Further, insofar as that case might provide support for the proposition that decisions can be delegated or devolved only to an officer of suitable seniority, and that it is the Court's role to determine whether an officer is of suitable seniority, there was not before the Court any material to cast doubt upon the suitability of a higher executive officer to make a decision of this kind.
I move to the other grounds of the application, which focus on the approach of the adjudicator and the decision reached by the adjudicator. In order to understand those submissions, I should indicate briefly the background to the claim made by the applicant for asylum. The matter is summarised in paragraph 2 of the Secretary of State's decision letter set out in the adjudicator's decision:
"You said that you were not a member of any political party in India but feared persecution from the police there. You said that since early 1995 you had helped to arrange for the release from detention of people suspected of various crimes. You claimed to have been arrested twice; in March 1995 you were detained for two days on suspicion of murder, and in July 1995 you were held for two hours on suspicion of burglary. You said that you were detained for two days and 21 hours respectively, beaten and released without charge both times after paying a bribe."
The adjudicator, in a lengthy decision, came to the view that on a proper analysis of the evidence what the appellant was in truth complaining about was his arrest and detention on those two occasions. Each case was linked with suspicion of commission of the crime, and as the adjudicator put it:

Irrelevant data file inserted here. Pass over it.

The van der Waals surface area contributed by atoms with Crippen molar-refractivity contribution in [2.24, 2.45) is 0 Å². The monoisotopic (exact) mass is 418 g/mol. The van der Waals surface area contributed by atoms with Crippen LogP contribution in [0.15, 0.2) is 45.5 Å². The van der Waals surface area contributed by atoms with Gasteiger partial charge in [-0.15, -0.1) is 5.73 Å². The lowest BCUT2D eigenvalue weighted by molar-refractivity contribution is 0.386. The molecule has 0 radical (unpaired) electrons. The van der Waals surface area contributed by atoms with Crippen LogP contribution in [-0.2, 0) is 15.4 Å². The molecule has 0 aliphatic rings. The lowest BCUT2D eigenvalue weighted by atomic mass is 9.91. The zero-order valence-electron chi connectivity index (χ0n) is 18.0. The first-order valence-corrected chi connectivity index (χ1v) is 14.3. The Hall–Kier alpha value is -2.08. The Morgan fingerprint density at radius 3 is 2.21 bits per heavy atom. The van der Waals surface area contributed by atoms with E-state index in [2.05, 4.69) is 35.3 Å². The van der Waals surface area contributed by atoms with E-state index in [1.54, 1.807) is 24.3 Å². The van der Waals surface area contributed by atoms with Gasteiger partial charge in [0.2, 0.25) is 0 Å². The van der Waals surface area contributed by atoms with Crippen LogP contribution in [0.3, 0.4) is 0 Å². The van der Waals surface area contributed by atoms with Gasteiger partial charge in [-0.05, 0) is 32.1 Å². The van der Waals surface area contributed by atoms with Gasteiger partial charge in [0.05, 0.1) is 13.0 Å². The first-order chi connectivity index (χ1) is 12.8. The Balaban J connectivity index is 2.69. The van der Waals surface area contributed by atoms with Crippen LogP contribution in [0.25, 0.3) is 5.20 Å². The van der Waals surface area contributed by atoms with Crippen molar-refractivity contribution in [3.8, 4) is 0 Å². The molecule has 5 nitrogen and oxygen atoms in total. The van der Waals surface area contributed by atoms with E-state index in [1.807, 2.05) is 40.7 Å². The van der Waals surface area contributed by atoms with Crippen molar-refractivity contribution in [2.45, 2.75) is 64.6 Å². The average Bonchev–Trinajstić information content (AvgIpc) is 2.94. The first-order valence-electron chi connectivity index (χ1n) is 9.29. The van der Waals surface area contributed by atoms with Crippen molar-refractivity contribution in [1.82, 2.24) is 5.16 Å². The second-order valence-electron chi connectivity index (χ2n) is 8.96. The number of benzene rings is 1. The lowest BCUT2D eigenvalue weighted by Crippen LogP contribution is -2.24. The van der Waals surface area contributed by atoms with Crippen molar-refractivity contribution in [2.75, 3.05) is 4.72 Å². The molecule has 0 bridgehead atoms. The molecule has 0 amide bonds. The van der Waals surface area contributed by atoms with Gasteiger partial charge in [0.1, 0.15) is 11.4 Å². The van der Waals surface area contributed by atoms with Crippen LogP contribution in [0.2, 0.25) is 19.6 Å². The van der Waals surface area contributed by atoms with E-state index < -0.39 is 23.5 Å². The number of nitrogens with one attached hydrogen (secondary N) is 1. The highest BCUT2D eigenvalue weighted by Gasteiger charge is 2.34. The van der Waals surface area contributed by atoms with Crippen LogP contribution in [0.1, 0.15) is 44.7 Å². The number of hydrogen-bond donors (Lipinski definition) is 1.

"It therefore appears to me, that this particular case is not concerning any political involvement, but really only because of the appellant's two detentions, both for very brief periods of time, and on criminal matters, for which no charges were eventually preferred."
On that basis the adjudicator went on to say:
"I do not find that the appellant's version of events is incredible. I just do not find that the appellant's version of events engaging the Convention."
In effect, what he is saying is that because the reason for the detention was a criminal matter not linked with any political activities or opinions of the applicant, any fear on the part of the applicant arising out of such detention was not fear of persecution on a Convention ground.
Ms Phelan complains about the adjudicator's decision, raising a number of points. She submits that the adjudicator misdirected himself by finding that the main issue was essentially criminal and that the applicant had a fear of prosecution rather than persecution. In particular, she says that if the adjudicator was not going to accept the applicant's case that he was persecuted because of his political opinion, then he should have put the applicant on notice of that and given the applicant an opportunity to deal with the issue. He should, in effect, have invited argument on the point from those appearing at the hearing. Reliance is placed on Regina v Secretary of State Home Department, ex parte Fayed (1997) 1 All ER 228 at 237 (j).
Further, it is said that in reaching the decision that he did, the adjudicator made implied, adverse findings as to the applicant's credibility without affording the applicant an opportunity to deal with the adverse matters; that the adjudicator, in effect, went behind the parties' agreement that the facts were not themselves in issue. Complaint is also made of what is said to be a failure to make any proper analysis of the issue of objective risk, and a failure to deal satisfactorily with the question of future risk on Convention grounds.